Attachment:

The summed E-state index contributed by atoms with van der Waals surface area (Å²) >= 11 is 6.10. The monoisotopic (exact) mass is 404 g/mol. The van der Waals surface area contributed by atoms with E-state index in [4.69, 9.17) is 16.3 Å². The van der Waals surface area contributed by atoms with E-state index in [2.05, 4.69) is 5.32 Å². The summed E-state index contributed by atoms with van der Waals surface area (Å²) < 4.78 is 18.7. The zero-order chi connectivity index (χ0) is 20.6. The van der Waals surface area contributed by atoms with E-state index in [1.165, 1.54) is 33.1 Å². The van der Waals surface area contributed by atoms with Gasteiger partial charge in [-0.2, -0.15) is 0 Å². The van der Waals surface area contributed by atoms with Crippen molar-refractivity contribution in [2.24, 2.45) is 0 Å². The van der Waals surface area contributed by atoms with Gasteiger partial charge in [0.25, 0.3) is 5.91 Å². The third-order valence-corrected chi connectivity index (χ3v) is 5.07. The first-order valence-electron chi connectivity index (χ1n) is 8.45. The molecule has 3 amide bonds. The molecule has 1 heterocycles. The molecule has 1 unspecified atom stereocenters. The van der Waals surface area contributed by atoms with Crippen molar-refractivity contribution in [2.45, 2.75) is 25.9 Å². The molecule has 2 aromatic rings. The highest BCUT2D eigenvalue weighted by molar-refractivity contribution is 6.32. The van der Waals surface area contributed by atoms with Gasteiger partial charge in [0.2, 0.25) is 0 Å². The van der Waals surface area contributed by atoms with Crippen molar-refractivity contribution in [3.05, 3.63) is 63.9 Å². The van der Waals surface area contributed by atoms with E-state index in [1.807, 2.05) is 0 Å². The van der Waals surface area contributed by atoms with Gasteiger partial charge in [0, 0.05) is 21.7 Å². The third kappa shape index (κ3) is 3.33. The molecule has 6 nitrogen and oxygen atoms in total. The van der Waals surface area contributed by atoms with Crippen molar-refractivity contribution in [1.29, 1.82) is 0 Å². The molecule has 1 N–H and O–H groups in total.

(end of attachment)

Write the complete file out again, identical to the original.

The summed E-state index contributed by atoms with van der Waals surface area (Å²) >= 11 is 6.10. The monoisotopic (exact) mass is 404 g/mol. The van der Waals surface area contributed by atoms with E-state index in [4.69, 9.17) is 16.3 Å². The van der Waals surface area contributed by atoms with E-state index in [2.05, 4.69) is 5.32 Å². The summed E-state index contributed by atoms with van der Waals surface area (Å²) < 4.78 is 18.7. The zero-order chi connectivity index (χ0) is 20.6. The van der Waals surface area contributed by atoms with E-state index in [1.165, 1.54) is 33.1 Å². The van der Waals surface area contributed by atoms with Gasteiger partial charge in [-0.2, -0.15) is 0 Å². The van der Waals surface area contributed by atoms with Crippen molar-refractivity contribution in [2.24, 2.45) is 0 Å². The van der Waals surface area contributed by atoms with Gasteiger partial charge in [0.25, 0.3) is 5.91 Å². The third-order valence-corrected chi connectivity index (χ3v) is 5.07. The first-order valence-electron chi connectivity index (χ1n) is 8.45. The molecule has 3 amide bonds. The molecule has 1 heterocycles. The molecule has 1 unspecified atom stereocenters. The van der Waals surface area contributed by atoms with Crippen molar-refractivity contribution in [2.45, 2.75) is 25.9 Å². The molecule has 2 aromatic rings. The highest BCUT2D eigenvalue weighted by molar-refractivity contribution is 6.32. The van der Waals surface area contributed by atoms with Gasteiger partial charge in [0.2, 0.25) is 0 Å². The van der Waals surface area contributed by atoms with Crippen molar-refractivity contribution in [3.05, 3.63) is 63.9 Å². The van der Waals surface area contributed by atoms with E-state index in [1.807, 2.05) is 0 Å². The van der Waals surface area contributed by atoms with Gasteiger partial charge in [0, 0.05) is 21.7 Å². The third kappa shape index (κ3) is 3.33. The molecule has 6 nitrogen and oxygen atoms in total. The van der Waals surface area contributed by atoms with Crippen molar-refractivity contribution in [1.29, 1.82) is 0 Å². The molecule has 1 N–H and O–H groups in total.